Children's Institute


(503) 219.9034


Empowering Community Members in Yoncalla Gets Results


by Rafael Otto



On this episode of The Early Link Podcast, host Rafael Otto talks with Brian Berry, the superintendent at the Yoncalla School District, about how the district is empowering community members to become local educators, and shares the ways in which this strategy is paying off. 


Brian Berry has been the Superintendent of Yoncalla School District for almost four years and an educator in the district for over 20. He started as a special education teacher at Yoncalla high school and eventually took over as high school principal in 2003. Eight years later, he was offered the position of district superintendent. 


Brian discusses the “grow your own” strategy that the Yoncalla school district has adopted in order to help community members with an interest in education become local teachers. He shares a few stories about parents who have become  instructional assistants and, through utilizing district resources and trainings,  have moved on with the goal of getting their bachelor’s degree so they can continue to teach in their community. Finally, Brian lays out the benefits of the “grow your own” strategy and describes how this strategy meets the needs of the district, the students, and the Yoncalla community.


Rafael Otto: [00:00:00] Welcome to the Early Link Podcast. I’m your host, Rafael Otto. As usual, you can catch us on the air on 99.1 FM in Portland on Sundays at 4:30 PM or subscribe and listen wherever you find your podcasts. Today, I’m speaking with Brian Berry, the superintendent at the Yoncalla school district. Yoncalla is part of our Early Works Initiative, a partnership that includes Children’s Institute and the Ford Family Foundation, and many other partners.

We’ll hear some of the things that the district is doing to support local talent in Yoncalla and help community members teach in the district. A grow-your-own strategy that is getting results. Brian, welcome to the podcast.

Brian Berry: [00:00:40] Thank you very much!

Rafael Otto: [00:00:41] I know it’s your spring break. I appreciate you taking some time when you’re supposed to have a little bit of downtime.

Give us an overview of the Yoncalla school district, if you can. What does someone who’s not familiar with Yoncalla need to know?

Brian Berry: [00:00:56] Well Yoncalla is a small rural community in Douglas County, actually Northern Douglas County. We have approximately 300 students and that’s preschool through 12th grade. A farming community, a very conservative community. They have rural conservative values, and it’s an absolutely awesome place to work.

Rafael Otto: [00:01:19] You’ve been in the district for quite a while, but you started as superintendent four years ago, yes?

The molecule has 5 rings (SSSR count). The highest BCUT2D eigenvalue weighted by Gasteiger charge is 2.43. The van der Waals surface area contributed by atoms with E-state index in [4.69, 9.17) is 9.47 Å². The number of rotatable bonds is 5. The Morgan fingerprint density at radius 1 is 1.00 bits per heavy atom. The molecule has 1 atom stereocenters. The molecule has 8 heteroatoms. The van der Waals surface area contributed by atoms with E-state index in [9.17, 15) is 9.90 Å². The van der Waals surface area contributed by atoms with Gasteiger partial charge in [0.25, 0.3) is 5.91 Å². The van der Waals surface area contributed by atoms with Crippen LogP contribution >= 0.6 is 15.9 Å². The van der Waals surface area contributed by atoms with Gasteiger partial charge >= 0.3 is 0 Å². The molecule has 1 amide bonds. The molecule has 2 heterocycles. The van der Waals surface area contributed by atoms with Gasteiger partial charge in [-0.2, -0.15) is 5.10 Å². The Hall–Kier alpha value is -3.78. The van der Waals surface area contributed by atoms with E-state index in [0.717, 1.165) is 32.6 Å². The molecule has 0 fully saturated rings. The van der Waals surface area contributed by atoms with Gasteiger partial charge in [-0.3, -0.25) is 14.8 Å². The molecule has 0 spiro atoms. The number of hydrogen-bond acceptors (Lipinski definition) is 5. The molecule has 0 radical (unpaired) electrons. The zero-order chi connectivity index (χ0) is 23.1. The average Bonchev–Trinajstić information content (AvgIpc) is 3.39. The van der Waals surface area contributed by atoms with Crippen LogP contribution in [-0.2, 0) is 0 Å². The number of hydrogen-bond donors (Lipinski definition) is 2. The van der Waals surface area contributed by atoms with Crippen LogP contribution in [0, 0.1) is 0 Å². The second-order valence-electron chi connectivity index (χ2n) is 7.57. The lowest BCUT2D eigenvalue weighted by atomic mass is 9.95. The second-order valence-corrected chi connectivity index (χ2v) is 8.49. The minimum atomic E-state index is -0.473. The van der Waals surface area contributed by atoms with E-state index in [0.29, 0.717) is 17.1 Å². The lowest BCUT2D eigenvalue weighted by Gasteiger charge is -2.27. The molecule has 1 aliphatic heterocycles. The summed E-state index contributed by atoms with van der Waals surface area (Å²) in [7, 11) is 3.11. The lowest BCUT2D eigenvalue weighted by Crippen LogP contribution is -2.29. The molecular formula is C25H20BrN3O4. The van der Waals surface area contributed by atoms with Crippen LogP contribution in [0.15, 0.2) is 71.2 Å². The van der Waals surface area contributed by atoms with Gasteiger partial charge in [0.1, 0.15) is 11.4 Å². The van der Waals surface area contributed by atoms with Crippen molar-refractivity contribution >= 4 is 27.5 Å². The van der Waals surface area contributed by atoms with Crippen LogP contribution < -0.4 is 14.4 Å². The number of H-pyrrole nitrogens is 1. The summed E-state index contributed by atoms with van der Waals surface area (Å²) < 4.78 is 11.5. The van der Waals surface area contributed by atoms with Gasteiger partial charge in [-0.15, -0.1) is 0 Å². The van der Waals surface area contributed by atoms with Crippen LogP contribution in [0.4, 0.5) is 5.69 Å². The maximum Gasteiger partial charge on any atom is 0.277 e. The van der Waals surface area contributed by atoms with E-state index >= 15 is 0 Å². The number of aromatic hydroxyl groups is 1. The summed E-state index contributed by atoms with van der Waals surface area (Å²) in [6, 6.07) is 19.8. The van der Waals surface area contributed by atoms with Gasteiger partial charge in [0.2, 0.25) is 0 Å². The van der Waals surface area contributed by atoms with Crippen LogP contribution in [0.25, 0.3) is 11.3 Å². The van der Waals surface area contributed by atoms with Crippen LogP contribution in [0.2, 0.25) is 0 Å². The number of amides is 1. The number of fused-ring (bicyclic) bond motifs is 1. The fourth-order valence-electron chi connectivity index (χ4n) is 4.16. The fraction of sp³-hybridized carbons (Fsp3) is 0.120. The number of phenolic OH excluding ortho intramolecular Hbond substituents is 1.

Brian Berry: [00:01:25] Yes. I actually started teaching there in ‘96, then principal at the high school/middle schools since 2003. And then, yeah, this is my fourth year as superintendent.

Rafael Otto: [00:01:36] Tell me what that shift was like, moving from principal role over to the superintendent role?

Brian Berry: [00:01:43] Wow. That was quite the learning curve for me actually. At the time, I was in my own little building at the high school and my job was to make sure that kids graduated, really. So we would do anything legal to make sure kids got to graduation and really to set them up for any post-secondary opportunities that they were interested in.

I was in that position for a long time. Loved working with the kids at the high school and the middle school levels, and just really used to working with the parents and the community. And I believe I’ve earned their trust through all that hard work. You know, you’re always part of football games, volleyball games, basketball games, so the parents get to know you really, really well. And then our superintendent decided to retire, Jan Zarate, and she had been there for a few years and she asked me if I wanted to step in because she thought I was the person to lead the work forward. I was very apprehensive because I was very comfortable at the high school.

But then I thought to myself, you know what? I think I can learn, and I think I can grow and become an even better person and teacher moving forward. So I took on the challenge and it has been an incredible ride learning about preschool, working with Children’s Institute, Portland State University,  Family Foundation, and just helping me move forward and growing as a person and moving the community forward.

For the full transcript, please download the pdf below.



Related Posts

Early School Success Winter Cross-Network Meeting 2024

On February 8, 2024 school teams from four Early School Success (ESS) districts convened for a collaborative winter cross-network meeting. This marked the first time the meeting was held virtually. The gathering provided an opportunity for intentional pause and thoughtful reflection on the equity gaps within school systems, the impact of the school district’s change ideas, and support for students.

read more

Pin It on Pinterest

Share This